Econ 406

Econ 406 History of Economic Thought

Spring 2010

Frederic S. Lee

[Download the syllabus in pdf]

Prerequisites:  Successful Completion of Economics 201, 202 (or equivalent); and the completion of the WEPT test.

Lectures: Monday, Wednesday, 4.00 – 5.15pm, Haag Hall Room 109

Required Texts:

  • E. K. Hunt, History of Economic Thought
  • R. Heilbroner, Teachings from the Worldly Philosophy

Optional Texts:   

  • V. Walsh and H. Gram, Classical and Neoclassical Theories of General Equilibrium
  •  A. Roncaglia, The Wealth of Ideas:  A History of Economic Thought
  • P. M. Lichtenstein, An Introduction to Post-Keynesian and Marxian Theories of Value and Price

Assessment: 

  • Mid-Term Test March 24, 2010 and is worth 20% of your final grade
  • Final Exam, May 7, 2010 at 8.00 to 10.00am and is worth 40% of your final grade.
  • Paper is due on April 21, 2010 and is worth 40% of your final grade.

Paper:  Information about the paper will be distributed.

Problem Sets (download pdf file)

Writing: s this course requires a good deal of writing, and your writing skills will partially determine your ability to express your understanding of theory, you may want to take advantage of the College’s Writing Center. See below.

Course Description:    The aim of the course is to delineate a particular body of economic theory called the surplus approach.  This body of theory starts with Sir William Petty in 1660s and continued through Adam Smith, David Ricardo, Karl Marx, Wassily Leontief, Michael Kalecki, Joan Robinson, and Piero Sraffa and futher developments from 1960 onwards.  Its main theoretical issues are the nature of production, origin of profits, determination of prices, the distribution of income, accumulation and economic growth, and the stability and/or demise of capitalism.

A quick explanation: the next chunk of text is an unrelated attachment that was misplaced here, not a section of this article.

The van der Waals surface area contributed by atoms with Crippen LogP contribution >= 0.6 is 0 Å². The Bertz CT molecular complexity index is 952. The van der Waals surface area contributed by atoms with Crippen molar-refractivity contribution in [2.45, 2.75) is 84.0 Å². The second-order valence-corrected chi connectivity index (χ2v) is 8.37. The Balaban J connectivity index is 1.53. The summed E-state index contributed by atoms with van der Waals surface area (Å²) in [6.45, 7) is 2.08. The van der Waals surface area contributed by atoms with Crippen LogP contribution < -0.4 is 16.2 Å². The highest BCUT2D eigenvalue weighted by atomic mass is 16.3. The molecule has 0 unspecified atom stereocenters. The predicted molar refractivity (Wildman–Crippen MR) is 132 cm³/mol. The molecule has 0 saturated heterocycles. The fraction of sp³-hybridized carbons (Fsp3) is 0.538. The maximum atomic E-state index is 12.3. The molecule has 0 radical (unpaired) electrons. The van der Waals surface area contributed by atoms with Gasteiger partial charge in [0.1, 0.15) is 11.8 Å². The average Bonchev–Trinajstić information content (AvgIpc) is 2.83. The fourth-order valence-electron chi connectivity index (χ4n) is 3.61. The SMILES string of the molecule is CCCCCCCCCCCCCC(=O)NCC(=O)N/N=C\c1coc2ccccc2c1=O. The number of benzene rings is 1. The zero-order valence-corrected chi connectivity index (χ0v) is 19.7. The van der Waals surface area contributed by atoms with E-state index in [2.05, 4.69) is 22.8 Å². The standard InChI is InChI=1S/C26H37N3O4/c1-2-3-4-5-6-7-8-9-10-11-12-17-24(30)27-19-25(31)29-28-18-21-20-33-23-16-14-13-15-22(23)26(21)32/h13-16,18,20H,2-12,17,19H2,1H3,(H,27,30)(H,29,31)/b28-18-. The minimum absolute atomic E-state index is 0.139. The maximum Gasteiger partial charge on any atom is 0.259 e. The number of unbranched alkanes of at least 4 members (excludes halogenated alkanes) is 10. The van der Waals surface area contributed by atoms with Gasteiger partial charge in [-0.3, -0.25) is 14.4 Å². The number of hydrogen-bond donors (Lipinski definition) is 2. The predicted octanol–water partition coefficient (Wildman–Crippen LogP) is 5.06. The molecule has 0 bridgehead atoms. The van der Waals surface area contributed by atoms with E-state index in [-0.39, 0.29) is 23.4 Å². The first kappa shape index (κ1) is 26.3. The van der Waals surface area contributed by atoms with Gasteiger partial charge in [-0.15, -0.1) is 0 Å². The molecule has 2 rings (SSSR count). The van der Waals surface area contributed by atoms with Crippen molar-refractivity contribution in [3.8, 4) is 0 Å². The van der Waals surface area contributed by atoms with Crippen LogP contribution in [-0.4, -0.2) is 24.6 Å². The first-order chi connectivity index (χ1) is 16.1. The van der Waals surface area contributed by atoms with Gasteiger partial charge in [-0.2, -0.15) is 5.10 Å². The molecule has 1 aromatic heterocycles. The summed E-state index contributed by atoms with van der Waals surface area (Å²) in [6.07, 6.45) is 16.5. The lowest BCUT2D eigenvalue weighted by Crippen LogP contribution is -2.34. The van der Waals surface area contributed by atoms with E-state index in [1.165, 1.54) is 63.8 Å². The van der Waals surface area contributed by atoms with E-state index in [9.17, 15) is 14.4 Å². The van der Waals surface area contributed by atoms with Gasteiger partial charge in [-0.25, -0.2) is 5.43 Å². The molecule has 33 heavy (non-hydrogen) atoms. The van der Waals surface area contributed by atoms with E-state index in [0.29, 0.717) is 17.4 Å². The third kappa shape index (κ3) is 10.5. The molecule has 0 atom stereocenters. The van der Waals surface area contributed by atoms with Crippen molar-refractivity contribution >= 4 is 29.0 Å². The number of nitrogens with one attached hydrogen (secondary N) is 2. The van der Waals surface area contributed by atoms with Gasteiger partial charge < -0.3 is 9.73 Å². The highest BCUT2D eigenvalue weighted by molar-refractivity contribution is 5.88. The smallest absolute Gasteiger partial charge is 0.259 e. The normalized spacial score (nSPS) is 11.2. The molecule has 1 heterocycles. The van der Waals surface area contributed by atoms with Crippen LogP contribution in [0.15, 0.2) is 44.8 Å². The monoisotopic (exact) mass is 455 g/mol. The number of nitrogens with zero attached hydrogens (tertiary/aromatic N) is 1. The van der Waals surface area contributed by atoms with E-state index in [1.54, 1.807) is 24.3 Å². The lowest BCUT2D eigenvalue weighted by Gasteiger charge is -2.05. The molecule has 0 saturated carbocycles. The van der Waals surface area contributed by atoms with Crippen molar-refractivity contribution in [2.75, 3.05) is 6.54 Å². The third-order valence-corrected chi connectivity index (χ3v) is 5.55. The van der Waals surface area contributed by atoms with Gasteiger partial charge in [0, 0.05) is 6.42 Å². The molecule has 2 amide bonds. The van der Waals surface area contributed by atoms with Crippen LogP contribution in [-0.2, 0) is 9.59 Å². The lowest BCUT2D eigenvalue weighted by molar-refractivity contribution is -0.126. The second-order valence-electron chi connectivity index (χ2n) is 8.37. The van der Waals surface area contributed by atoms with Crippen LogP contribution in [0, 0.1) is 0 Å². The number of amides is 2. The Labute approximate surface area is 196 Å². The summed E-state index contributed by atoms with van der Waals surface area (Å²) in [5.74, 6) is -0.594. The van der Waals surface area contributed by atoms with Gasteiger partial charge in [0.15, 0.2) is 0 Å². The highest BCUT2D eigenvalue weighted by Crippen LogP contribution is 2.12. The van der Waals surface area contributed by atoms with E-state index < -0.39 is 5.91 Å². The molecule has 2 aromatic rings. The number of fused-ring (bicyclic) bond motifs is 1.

LECTURE AND READING OUTLINE*

The lecture series and readings are not designed to simply duplicate each other. While they are to some extent complementary, each is an independent entity, and the student will find that the lectures do not cover many points in the readings, and lectures will introduce arguments not contained in the readings. You must be responsible and take both readings and lectures seriously and not view them as substitutes.